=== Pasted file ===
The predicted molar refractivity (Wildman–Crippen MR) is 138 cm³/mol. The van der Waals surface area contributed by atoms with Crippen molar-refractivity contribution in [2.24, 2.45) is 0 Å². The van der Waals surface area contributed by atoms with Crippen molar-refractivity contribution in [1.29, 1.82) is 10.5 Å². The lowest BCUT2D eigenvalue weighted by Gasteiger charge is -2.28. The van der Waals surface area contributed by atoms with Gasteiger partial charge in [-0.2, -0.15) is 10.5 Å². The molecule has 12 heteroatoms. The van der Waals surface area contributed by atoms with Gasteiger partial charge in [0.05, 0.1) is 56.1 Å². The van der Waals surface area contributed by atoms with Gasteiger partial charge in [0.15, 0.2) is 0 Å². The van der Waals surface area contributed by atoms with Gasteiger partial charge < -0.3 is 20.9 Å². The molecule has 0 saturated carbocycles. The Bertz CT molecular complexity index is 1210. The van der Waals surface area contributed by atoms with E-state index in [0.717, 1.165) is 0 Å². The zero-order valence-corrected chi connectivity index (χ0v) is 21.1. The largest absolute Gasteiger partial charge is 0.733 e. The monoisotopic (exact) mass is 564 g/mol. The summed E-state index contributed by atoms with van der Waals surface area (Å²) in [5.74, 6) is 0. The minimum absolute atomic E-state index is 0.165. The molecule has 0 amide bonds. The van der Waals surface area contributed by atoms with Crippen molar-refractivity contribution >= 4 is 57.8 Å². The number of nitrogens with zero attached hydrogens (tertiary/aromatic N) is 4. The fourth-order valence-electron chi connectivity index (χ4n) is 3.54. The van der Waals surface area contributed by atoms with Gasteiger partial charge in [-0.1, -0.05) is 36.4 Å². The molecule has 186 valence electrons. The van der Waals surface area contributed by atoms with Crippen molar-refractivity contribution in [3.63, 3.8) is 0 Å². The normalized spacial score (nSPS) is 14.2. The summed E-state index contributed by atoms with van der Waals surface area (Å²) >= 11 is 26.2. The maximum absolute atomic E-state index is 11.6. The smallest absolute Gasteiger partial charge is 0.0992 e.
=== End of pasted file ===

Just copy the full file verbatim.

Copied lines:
The predicted molar refractivity (Wildman–Crippen MR) is 138 cm³/mol. The van der Waals surface area contributed by atoms with Crippen molar-refractivity contribution in [2.24, 2.45) is 0 Å². The van der Waals surface area contributed by atoms with Crippen molar-refractivity contribution in [1.29, 1.82) is 10.5 Å². The lowest BCUT2D eigenvalue weighted by Gasteiger charge is -2.28. The van der Waals surface area contributed by atoms with Gasteiger partial charge in [-0.2, -0.15) is 10.5 Å². The molecule has 12 heteroatoms. The van der Waals surface area contributed by atoms with Gasteiger partial charge in [0.05, 0.1) is 56.1 Å². The van der Waals surface area contributed by atoms with Gasteiger partial charge in [0.15, 0.2) is 0 Å². The van der Waals surface area contributed by atoms with Gasteiger partial charge < -0.3 is 20.9 Å². The molecule has 0 saturated carbocycles. The Bertz CT molecular complexity index is 1210. The van der Waals surface area contributed by atoms with E-state index in [0.717, 1.165) is 0 Å². The zero-order valence-corrected chi connectivity index (χ0v) is 21.1. The largest absolute Gasteiger partial charge is 0.733 e. The monoisotopic (exact) mass is 564 g/mol. The summed E-state index contributed by atoms with van der Waals surface area (Å²) in [5.74, 6) is 0. The minimum absolute atomic E-state index is 0.165. The molecule has 0 amide bonds. The van der Waals surface area contributed by atoms with Crippen molar-refractivity contribution >= 4 is 57.8 Å². The number of nitrogens with zero attached hydrogens (tertiary/aromatic N) is 4. The fourth-order valence-electron chi connectivity index (χ4n) is 3.54. The van der Waals surface area contributed by atoms with Gasteiger partial charge in [-0.1, -0.05) is 36.4 Å². The molecule has 186 valence electrons. The van der Waals surface area contributed by atoms with Crippen molar-refractivity contribution in [3.63, 3.8) is 0 Å². The normalized spacial score (nSPS) is 14.2. The summed E-state index contributed by atoms with van der Waals surface area (Å²) >= 11 is 26.2. The maximum absolute atomic E-state index is 11.6. The smallest absolute Gasteiger partial charge is 0.0992 e.